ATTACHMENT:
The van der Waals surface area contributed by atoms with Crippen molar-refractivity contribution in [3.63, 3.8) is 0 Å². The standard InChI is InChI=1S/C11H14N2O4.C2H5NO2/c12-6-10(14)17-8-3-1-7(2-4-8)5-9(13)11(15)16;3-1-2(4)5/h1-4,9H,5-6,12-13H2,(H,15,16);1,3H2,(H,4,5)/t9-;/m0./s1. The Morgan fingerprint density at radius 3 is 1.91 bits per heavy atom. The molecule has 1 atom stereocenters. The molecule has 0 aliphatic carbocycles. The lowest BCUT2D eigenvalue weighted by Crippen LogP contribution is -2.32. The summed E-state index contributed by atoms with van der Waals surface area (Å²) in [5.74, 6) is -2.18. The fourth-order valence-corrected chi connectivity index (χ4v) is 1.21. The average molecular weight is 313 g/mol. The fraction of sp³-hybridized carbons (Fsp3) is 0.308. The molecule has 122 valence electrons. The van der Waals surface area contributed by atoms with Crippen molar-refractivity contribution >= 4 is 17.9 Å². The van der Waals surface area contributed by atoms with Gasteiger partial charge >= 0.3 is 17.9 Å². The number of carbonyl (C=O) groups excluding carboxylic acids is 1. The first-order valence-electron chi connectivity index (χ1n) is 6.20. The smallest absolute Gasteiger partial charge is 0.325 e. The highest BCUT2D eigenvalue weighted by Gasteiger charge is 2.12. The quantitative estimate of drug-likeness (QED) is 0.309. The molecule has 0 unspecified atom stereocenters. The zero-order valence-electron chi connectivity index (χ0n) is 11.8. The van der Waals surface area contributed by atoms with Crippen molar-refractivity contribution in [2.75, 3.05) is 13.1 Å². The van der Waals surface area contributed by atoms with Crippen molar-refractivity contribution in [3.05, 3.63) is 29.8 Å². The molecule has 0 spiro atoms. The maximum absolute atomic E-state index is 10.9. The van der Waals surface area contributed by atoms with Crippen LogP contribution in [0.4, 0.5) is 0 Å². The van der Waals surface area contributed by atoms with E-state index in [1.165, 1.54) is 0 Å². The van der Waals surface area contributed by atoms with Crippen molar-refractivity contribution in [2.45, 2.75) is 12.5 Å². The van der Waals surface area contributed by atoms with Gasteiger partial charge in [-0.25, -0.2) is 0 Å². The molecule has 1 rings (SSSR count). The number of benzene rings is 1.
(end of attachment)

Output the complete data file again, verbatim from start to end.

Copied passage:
The van der Waals surface area contributed by atoms with Crippen molar-refractivity contribution in [3.63, 3.8) is 0 Å². The standard InChI is InChI=1S/C11H14N2O4.C2H5NO2/c12-6-10(14)17-8-3-1-7(2-4-8)5-9(13)11(15)16;3-1-2(4)5/h1-4,9H,5-6,12-13H2,(H,15,16);1,3H2,(H,4,5)/t9-;/m0./s1. The Morgan fingerprint density at radius 3 is 1.91 bits per heavy atom. The molecule has 1 atom stereocenters. The molecule has 0 aliphatic carbocycles. The lowest BCUT2D eigenvalue weighted by Crippen LogP contribution is -2.32. The summed E-state index contributed by atoms with van der Waals surface area (Å²) in [5.74, 6) is -2.18. The fourth-order valence-corrected chi connectivity index (χ4v) is 1.21. The average molecular weight is 313 g/mol. The fraction of sp³-hybridized carbons (Fsp3) is 0.308. The molecule has 122 valence electrons. The van der Waals surface area contributed by atoms with Crippen molar-refractivity contribution >= 4 is 17.9 Å². The van der Waals surface area contributed by atoms with Gasteiger partial charge >= 0.3 is 17.9 Å². The number of carbonyl (C=O) groups excluding carboxylic acids is 1. The first-order valence-electron chi connectivity index (χ1n) is 6.20. The smallest absolute Gasteiger partial charge is 0.325 e. The highest BCUT2D eigenvalue weighted by Gasteiger charge is 2.12. The quantitative estimate of drug-likeness (QED) is 0.309. The molecule has 0 unspecified atom stereocenters. The zero-order valence-electron chi connectivity index (χ0n) is 11.8. The van der Waals surface area contributed by atoms with Crippen molar-refractivity contribution in [2.75, 3.05) is 13.1 Å². The van der Waals surface area contributed by atoms with Crippen molar-refractivity contribution in [3.05, 3.63) is 29.8 Å². The molecule has 0 spiro atoms. The maximum absolute atomic E-state index is 10.9. The van der Waals surface area contributed by atoms with Crippen LogP contribution in [0.4, 0.5) is 0 Å². The van der Waals surface area contributed by atoms with E-state index in [1.165, 1.54) is 0 Å². The van der Waals surface area contributed by atoms with Crippen molar-refractivity contribution in [2.45, 2.75) is 12.5 Å². The van der Waals surface area contributed by atoms with Gasteiger partial charge in [-0.25, -0.2) is 0 Å². The molecule has 1 rings (SSSR count). The number of benzene rings is 1.